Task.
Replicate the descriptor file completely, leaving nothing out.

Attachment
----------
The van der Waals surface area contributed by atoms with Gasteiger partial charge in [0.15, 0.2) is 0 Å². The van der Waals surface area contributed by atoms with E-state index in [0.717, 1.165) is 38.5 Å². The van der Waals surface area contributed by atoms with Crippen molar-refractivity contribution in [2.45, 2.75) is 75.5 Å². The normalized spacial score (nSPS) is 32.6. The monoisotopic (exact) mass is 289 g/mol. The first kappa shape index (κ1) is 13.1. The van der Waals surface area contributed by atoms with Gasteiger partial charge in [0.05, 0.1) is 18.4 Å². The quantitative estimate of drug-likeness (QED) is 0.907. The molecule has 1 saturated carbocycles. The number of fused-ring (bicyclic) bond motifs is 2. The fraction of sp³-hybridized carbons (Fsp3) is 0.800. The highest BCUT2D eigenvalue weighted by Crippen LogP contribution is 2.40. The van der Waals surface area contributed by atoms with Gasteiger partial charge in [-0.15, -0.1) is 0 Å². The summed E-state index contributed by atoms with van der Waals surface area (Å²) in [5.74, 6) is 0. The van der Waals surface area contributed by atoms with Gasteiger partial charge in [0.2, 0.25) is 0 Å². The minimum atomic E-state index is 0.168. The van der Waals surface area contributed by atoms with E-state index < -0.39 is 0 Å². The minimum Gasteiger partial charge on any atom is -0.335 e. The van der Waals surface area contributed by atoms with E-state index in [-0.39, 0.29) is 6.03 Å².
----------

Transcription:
The van der Waals surface area contributed by atoms with Gasteiger partial charge in [0.15, 0.2) is 0 Å². The van der Waals surface area contributed by atoms with E-state index in [0.717, 1.165) is 38.5 Å². The van der Waals surface area contributed by atoms with Crippen molar-refractivity contribution in [2.45, 2.75) is 75.5 Å². The normalized spacial score (nSPS) is 32.6. The monoisotopic (exact) mass is 289 g/mol. The first kappa shape index (κ1) is 13.1. The van der Waals surface area contributed by atoms with Gasteiger partial charge in [0.05, 0.1) is 18.4 Å². The quantitative estimate of drug-likeness (QED) is 0.907. The molecule has 1 saturated carbocycles. The number of fused-ring (bicyclic) bond motifs is 2. The fraction of sp³-hybridized carbons (Fsp3) is 0.800. The highest BCUT2D eigenvalue weighted by Crippen LogP contribution is 2.40. The van der Waals surface area contributed by atoms with Gasteiger partial charge in [-0.15, -0.1) is 0 Å². The summed E-state index contributed by atoms with van der Waals surface area (Å²) in [5.74, 6) is 0. The van der Waals surface area contributed by atoms with Gasteiger partial charge in [0.2, 0.25) is 0 Å². The minimum atomic E-state index is 0.168. The van der Waals surface area contributed by atoms with E-state index < -0.39 is 0 Å². The minimum Gasteiger partial charge on any atom is -0.335 e. The van der Waals surface area contributed by atoms with E-state index in [-0.39, 0.29) is 6.03 Å².